AD: Thanks. It’s nothing new, although it was new to me at the time. I don’t think it’s headline news that there are dumb people in the world, but it’s always weird when that kind of stuff is directed at you. I’m fully aware that I don’t get as much of that stuff as a lot of other people. As messed up as it is, sometimes people have to be peer pressured into acceptance. (I hate the word “tolerance”.) Hopefully, the kind of mainstream success I am working towards can be part of that pressure.
RB: Do you feel like your experience on the show pushed you in a way to break away from the more safer styles/genres the show seems to embrace/push winners towards? Meaning, there’s not many artists from the show who are doing what you’re doing right now, which is making really rad electro music!
AD: In a way… I tried to do the “safe” thing at first and it just didn’t really work for me. On a critical and personal level. Like I said earlier, my rule for the new sound was that I had to like everything that I was putting out there. I didn’t have that rule before, and I think it showed. At first, I pushed myself towards that bubblegum ideal because I felt like that was what my audience wanted. Whether that was smart or just pandering, I don’t know, but it definitely didn’t get me where I wanted to go. As I’ve begun to write more and really focus on the craft above anything else, I’ve evolved as a musician and as a fan of music. And, of course, that will never stop.
RB: This is a staple in questions I ask artists: What’s a few of your current guilty pleasures? Music or non?
AD: The new will.i.am album, bourbon barrel-aged imperial stouts, and peanut butter and banana sandwiches.
RB: Last album you purchased.
AD: James Blake – Overgrown. It’s just complete mastery. I went to his show at the Cat’s Cradle in Carrboro, NC the other night and it was literally awesome. Although I’m also a fan of the new Charli XCX, Django Django, and Major Lazer records.
RB: Are you planning on touring with the upcoming album release?
AD: This fall, but no dates are set in stone yet.
RB: Finally, I wanted to say that BiggerThanBeyonce focuses a lot of energy spotlighting incredible indie artists like yourself. Although difficult at times, do you feel a sense of personal triumph and victory being free to make the music you love?
AD: Of course! It is difficult at times, but that’s going to make what’s ahead even sweeter.
By: Rob Brayl
I’m loving singer/songwriter Ginny Blackmore!
Her video for Bones recently premiered on VEVO and is creating quite the viral buzz online. Not only is the song incredibly honest and heartfelt, it also makes the track more lovable knowing that Ginny wrote the song one night after having a “girly, emotional moment”, pouring her feelings out with a bottle of wine.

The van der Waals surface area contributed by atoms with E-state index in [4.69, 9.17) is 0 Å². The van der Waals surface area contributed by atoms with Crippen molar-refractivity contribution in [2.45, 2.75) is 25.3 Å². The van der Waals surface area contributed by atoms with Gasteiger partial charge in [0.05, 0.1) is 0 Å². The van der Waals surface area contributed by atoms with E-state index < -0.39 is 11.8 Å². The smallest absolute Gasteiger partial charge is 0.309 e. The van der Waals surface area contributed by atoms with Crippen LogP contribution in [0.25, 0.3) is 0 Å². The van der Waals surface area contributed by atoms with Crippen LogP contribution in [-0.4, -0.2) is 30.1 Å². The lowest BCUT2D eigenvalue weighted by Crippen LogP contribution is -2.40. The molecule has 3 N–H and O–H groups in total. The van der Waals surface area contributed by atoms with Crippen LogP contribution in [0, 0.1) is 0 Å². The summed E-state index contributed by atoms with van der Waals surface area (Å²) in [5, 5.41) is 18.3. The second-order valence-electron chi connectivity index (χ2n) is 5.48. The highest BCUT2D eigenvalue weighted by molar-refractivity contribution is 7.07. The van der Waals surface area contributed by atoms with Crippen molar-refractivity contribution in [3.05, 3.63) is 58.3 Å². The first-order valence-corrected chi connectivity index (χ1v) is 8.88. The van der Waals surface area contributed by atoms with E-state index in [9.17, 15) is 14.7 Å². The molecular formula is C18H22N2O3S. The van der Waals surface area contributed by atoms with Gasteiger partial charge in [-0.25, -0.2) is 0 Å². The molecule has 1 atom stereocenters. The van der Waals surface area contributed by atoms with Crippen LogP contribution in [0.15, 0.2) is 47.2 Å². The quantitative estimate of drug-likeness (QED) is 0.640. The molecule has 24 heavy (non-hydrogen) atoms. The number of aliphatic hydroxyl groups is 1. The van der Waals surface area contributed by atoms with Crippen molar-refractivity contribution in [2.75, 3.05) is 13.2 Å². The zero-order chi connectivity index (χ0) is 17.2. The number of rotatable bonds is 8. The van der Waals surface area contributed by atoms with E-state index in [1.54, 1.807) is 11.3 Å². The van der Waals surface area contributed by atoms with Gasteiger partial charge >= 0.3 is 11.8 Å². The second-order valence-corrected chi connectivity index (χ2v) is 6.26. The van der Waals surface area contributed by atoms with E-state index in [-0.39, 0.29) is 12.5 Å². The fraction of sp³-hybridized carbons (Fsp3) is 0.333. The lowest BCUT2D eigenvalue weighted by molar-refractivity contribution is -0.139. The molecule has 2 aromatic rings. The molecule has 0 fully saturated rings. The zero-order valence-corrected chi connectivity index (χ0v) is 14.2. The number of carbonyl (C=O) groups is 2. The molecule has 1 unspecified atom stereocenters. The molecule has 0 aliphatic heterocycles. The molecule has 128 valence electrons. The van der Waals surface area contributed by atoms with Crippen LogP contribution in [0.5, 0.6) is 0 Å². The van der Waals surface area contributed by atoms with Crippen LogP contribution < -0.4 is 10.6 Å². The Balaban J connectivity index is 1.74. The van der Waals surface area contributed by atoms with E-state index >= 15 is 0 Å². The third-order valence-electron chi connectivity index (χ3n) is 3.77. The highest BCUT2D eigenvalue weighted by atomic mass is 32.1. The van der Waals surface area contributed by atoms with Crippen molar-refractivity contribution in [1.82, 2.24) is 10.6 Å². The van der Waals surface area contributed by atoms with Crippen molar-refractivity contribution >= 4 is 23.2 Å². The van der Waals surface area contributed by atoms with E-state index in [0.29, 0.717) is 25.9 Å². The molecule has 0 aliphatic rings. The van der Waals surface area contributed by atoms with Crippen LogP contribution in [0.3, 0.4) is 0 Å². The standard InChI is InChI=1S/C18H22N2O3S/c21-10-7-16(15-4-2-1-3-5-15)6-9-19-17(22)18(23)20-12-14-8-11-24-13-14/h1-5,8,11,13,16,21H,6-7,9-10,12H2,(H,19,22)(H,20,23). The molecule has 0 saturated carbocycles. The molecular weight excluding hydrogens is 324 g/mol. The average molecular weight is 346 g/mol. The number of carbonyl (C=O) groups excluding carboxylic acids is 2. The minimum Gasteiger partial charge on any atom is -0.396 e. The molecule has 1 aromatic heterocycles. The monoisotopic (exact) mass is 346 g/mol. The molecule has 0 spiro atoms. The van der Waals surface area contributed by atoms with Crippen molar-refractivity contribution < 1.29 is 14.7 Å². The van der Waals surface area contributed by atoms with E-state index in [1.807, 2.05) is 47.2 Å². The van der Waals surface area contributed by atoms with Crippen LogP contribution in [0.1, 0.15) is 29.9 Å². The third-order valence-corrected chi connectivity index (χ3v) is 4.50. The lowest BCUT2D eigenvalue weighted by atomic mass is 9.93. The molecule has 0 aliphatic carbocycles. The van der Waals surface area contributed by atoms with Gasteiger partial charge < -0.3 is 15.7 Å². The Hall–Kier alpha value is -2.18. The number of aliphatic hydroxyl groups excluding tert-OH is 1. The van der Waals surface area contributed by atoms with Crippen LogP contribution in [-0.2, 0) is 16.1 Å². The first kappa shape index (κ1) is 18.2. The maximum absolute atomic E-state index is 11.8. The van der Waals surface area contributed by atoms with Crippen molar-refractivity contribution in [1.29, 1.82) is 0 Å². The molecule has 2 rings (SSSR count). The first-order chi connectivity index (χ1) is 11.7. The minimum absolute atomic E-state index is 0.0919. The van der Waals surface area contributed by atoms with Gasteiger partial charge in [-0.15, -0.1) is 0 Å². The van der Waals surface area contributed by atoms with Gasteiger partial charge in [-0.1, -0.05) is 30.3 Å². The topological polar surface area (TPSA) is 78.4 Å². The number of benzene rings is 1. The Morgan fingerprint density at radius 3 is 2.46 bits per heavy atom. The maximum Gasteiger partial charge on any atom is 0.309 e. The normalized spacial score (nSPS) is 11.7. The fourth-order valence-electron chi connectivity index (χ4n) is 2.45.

Before releasing her own music, she sculpted a killer resume by scoring serious songwriting credits for Adam Lambert and Christina Aguilera.
Watch the tender treatment for Bones below.
By: Caitlin Hoffman
Electro meditation coming your way!
Some days you need to plug in and let music do the thinking for you. When your brain is up in the aches there’s nothing better than submitting yourself to a sound that strays into the ethereal.
Today, Two Chapels is the numbing agent for my emotional toothache.
This downtempo duo consists of Jenn Grossman and Marc Wilhite, both electro composers with a yen for sensual audio entanglements. Jenn takes to the recording studio with singing while the both of them work together to produce a dream-like instrumental backdrop. Think Massive Attack with female vocals: trance-like, responsive, a template of internal, emotional movement. If they hope to shake the boat while simultaneously quelling the storm, their new single Forgotten does just that.
I found this song subtle but effective. I had to keep it on a continuous loop before realizing the depth of its composition. Forgotten is evocative, haunting, yet altogether calming. The sound ossifies all organs until everything inside you is still. Jenn’s voice strikes out against the murky swamps of sound, acting as your spirit guide through a landscape that is both aimless and beautiful.
Some modern acts leave me cold, but right now I’m nothing but warm.
Do you feel it?
By: Maria Ciezak
MARIA CIEZAK: For those who may not be familiar with The Neighbourhood, can you provide us with a brief backstory?